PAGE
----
Writing this golden prose while under house arrest in Glasgow, I’m aware that a good few of us speedway addicts will have taken the latest news – that no speedway will be possible in the UK until the middle of June at the earliest – pretty badly.
One of our blogging team – who shall remain nameless – even went as far as to suggest that, to go so long without a sniff of racing oil might make them suicidal. Maybe she (oops) was over-stating the case. But these are exceptional times.
In truth, I was aware of the knock-on to June by the BSPA would be coming, as the ACU had already announced all organising permits and rider licenses for motorcycle events had been suspended until May 31st.
But let’s face it, in view of the horrors of the pandemic, a couple more months without speedway is a small price to pay for a healthy future.
In my last weblog I likened the way our sport has been snatched away in 1939, almost without warning, causing the abrupt end of the season. Let me repeat that – unless we lived near Manchester (and weren’t on duty) there was to be no speedway to see for another six years!
Even when it did resume, there were no leagues and little organisation.
Although VE Day wasn’t until May 8th of 1945 (Hitler had topped himself on April 30th) speedway was already getting going before the official nod.
The first speedway in Britain in 1945 took place at Easter – and the Geordies were right in there!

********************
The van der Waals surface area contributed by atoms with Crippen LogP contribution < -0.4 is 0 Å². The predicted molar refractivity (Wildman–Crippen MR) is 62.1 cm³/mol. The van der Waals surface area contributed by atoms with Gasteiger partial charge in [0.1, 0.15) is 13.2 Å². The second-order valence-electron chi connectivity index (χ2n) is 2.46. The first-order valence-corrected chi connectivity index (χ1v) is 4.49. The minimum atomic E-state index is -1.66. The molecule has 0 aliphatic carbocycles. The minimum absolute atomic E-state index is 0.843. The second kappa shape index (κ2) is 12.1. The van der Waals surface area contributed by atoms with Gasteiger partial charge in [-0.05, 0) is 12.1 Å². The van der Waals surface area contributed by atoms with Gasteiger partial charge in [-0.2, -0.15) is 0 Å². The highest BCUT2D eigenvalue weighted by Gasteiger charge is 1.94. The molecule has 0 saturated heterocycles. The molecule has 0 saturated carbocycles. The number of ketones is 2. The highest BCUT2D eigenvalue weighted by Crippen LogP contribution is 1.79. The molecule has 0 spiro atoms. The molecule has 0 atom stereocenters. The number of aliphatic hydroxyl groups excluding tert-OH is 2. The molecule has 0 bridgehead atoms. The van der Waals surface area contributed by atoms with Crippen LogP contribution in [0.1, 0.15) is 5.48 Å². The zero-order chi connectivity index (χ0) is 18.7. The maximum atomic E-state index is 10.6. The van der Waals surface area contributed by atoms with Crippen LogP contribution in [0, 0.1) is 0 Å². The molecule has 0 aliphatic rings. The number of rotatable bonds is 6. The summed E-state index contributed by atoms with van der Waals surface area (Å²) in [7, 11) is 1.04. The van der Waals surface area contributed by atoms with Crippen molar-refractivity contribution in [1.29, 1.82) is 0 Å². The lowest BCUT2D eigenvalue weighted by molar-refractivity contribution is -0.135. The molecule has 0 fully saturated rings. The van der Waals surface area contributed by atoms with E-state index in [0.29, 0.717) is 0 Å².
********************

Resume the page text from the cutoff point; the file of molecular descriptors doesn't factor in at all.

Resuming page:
Brough Park saw action on Easter Monday (April 2nd) while hostilities were still ongoing, and staged meetings at various stages through the summer months.
Bradford saw the Odsal stadium opening in June and Glasgow’s White City and Cleveland Park in Middlesbough were running meetings by August – and at all three of these northern venues, the crowds came rolling in! They were coming, two to a mule, from all over…
Now, here’s the thing. There were no leagues, and from scrutiny of the superb Speedway Researcher website the folk were being fed a series of open meetings or challenge matches, all featuring the same cast!
Newcastle’s first match had the Diamonds, led by Malcolm Craven and Norman Evans, racing a team representing West Ham which starred Wal Morton and Ernie Price. However, when the Brough Parkers went to Odsal, Messrs Craven, Evans and Morton were all racing for Bradford, while Ernie Price recorded a max for the Diamonds!
Meanwhile, Glasgow fans could see Malcolm Craven leading their attack against Bradford -- featuring Wal Morton, and Middlesborough had Norman Evans in their opening-meeting colours!
In short, it didn’t really matter – after six fallow years, people just wanted to see motor-bikes going sideways again.
Who was riding them – and who they were riding for – mattered not a jot!
While I obviously hope we will have a proper Championship, even if we have to wait for it, I do feel that 1945 proved it will be worth waiting for.
Indeed, if our season is to be delayed – even beyond mid-June – this horrible year, when we do get a chance to put bikes onto the new Shielfield , it might not matter too much if there’s a proper league or even if teams are turning up for matches with more than a few guests – people will just want to see speedway!
While I obviously hope we will have a proper Championship (even if we have to wait for it) I do feel that 1945 proved it will be worth waiting for.
Well worth it!
Want to disagree with Dick (as so many do?). He is always happy to hear from interesting people at email@example.com